publication . Article . 2007

How many hours do you usually work? An analysis of the working hours questions in 26 large-scale surveys in six countries and the European Union

Tijdens, K.; Dragstra, A.;
Open Access English
  • Published: 01 Jan 2007
  • Country: Netherlands
This article reviews how working hours are asked for in 26 large-scale surveys in six countries plus the European Union. Four dimensions of working time were investigated, notably number of working hours, timing of work, predictability and control over hours, and commuting time. Although almost all questionnaires ask for hours worked, the terminology varies greatly. In only half of the cases a reference period is taken into account and in half the reasons for working more/less in the survey week than usual are asked for. Contractual hours are hardly asked for and so are paid and unpaid overtime hours. The timing of work is asked for in a minority of the question...
Related Organizations

Bielenski, H., Bosch, G. and Wagner, A. (2002) Working Time Preferences in Sixteen European Countries. Dublin: European Foundation for the Improvement of Living and Working Conditions.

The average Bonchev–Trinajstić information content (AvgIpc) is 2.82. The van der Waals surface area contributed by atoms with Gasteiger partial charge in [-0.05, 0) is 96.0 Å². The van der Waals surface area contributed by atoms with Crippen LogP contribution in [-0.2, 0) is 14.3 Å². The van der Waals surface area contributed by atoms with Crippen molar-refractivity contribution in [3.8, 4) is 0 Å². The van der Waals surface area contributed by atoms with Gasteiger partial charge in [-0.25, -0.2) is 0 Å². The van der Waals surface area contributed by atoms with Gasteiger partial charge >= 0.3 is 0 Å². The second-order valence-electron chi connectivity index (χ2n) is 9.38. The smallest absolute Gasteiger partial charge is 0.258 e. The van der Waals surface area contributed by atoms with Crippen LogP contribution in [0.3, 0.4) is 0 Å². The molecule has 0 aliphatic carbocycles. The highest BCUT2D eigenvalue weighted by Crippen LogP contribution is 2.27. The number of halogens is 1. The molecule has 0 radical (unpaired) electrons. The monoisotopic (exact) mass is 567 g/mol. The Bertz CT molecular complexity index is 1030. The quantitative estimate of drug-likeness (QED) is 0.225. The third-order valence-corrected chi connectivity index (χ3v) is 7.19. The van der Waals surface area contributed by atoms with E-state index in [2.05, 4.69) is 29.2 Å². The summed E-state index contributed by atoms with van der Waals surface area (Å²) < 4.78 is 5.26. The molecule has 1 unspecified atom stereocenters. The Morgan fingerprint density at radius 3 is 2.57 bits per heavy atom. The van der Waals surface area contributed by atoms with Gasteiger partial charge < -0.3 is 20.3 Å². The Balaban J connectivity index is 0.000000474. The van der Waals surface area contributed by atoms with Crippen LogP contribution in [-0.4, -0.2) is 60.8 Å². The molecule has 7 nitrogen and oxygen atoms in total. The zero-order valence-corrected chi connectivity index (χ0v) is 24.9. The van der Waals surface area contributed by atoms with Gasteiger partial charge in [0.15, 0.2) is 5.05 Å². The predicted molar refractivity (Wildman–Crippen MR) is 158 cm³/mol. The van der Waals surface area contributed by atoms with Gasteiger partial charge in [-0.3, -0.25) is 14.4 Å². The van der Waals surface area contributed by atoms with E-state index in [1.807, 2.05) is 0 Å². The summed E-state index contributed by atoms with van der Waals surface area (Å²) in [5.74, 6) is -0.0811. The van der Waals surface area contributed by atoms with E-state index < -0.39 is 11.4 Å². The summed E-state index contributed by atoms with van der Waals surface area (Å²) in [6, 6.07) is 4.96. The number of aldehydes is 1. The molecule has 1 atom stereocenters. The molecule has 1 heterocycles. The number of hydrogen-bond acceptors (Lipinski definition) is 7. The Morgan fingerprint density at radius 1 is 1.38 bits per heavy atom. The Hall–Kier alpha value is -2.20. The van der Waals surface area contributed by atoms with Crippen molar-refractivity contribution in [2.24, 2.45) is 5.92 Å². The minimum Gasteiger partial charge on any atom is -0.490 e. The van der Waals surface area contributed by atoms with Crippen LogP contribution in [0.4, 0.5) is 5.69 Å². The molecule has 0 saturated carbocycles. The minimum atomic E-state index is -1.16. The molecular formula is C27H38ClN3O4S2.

Bruyère, M. and Chagny, O. (2002) 'The Fragility of International Comparison of Employment and Hours Worked: An Attempt to Use Data Heterogeneity', Working paper 0606968. Toulouse and Paris: University of Toulouse I and OECD. [OpenAIRE]

Dragstra, A. and Tijdens, K. G. (2004) 'How Many Hours Do You Usually Work? An Analysis of the Working Hours Questions in 26 Large-scale Surveys In 6 Countries and the European Union', Working paper 2004-31. Amsterdam: University of Amsterdam. [OpenAIRE]

European Foundation for the Improvement of Living and Working Conditions (2001) Working Time Developments: Annual Update 2001. Dublin: European Foundation for the Improvement of Living and Working Conditions.

Evans, J. M., Lippoldt, D. C. and Marianna, P. (2001) Trends in Working Hours in OECD Countries. Paris: OECD Labour Market and Social Policy Occasional Papers No. 45.

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Tijdens, K. G. (2003) 'Employers' and Employees' Preferences for Working Time Reduction and Working Time Differentiation: A Study of the 36 Hours Working Week in the Dutch Banking Industry', Acta Sociologica 46(1): 69-82. [OpenAIRE]

United Nations Statistics Division (2003) Trial International Classification of Activities for Time-use Statistics (ICATUS). Available at registry/regcst.asp?Cl=231&Lg=1

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